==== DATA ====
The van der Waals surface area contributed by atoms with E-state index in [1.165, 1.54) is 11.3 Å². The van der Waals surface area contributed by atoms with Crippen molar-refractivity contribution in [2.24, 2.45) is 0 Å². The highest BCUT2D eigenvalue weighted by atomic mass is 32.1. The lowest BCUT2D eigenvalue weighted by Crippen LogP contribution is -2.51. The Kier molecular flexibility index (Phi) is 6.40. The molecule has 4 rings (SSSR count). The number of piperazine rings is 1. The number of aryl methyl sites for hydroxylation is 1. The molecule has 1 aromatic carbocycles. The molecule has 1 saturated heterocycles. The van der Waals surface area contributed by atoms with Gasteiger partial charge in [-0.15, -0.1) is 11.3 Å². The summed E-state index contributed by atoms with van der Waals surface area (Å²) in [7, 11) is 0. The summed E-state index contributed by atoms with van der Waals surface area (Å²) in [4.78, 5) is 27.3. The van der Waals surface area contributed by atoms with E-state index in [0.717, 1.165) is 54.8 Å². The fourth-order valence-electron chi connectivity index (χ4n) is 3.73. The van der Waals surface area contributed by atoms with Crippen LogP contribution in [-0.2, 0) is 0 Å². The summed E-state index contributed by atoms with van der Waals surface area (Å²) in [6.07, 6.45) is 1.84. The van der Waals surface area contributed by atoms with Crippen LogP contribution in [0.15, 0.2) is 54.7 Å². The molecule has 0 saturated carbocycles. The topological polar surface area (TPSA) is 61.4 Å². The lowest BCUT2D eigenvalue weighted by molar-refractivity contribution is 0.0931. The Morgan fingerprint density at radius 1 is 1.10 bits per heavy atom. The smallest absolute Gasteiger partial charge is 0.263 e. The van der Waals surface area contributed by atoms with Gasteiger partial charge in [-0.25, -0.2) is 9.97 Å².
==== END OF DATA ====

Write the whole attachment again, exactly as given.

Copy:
The van der Waals surface area contributed by atoms with E-state index in [1.165, 1.54) is 11.3 Å². The van der Waals surface area contributed by atoms with Crippen molar-refractivity contribution in [2.24, 2.45) is 0 Å². The highest BCUT2D eigenvalue weighted by atomic mass is 32.1. The lowest BCUT2D eigenvalue weighted by Crippen LogP contribution is -2.51. The Kier molecular flexibility index (Phi) is 6.40. The molecule has 4 rings (SSSR count). The number of piperazine rings is 1. The number of aryl methyl sites for hydroxylation is 1. The molecule has 1 aromatic carbocycles. The molecule has 1 saturated heterocycles. The van der Waals surface area contributed by atoms with Gasteiger partial charge in [-0.15, -0.1) is 11.3 Å². The summed E-state index contributed by atoms with van der Waals surface area (Å²) in [7, 11) is 0. The summed E-state index contributed by atoms with van der Waals surface area (Å²) in [4.78, 5) is 27.3. The van der Waals surface area contributed by atoms with E-state index in [0.717, 1.165) is 54.8 Å². The fourth-order valence-electron chi connectivity index (χ4n) is 3.73. The van der Waals surface area contributed by atoms with Crippen LogP contribution in [-0.2, 0) is 0 Å². The summed E-state index contributed by atoms with van der Waals surface area (Å²) in [6.07, 6.45) is 1.84. The van der Waals surface area contributed by atoms with Crippen LogP contribution in [0.15, 0.2) is 54.7 Å². The molecule has 0 saturated carbocycles. The topological polar surface area (TPSA) is 61.4 Å². The lowest BCUT2D eigenvalue weighted by molar-refractivity contribution is 0.0931. The Morgan fingerprint density at radius 1 is 1.10 bits per heavy atom. The smallest absolute Gasteiger partial charge is 0.263 e. The van der Waals surface area contributed by atoms with Gasteiger partial charge in [-0.25, -0.2) is 9.97 Å².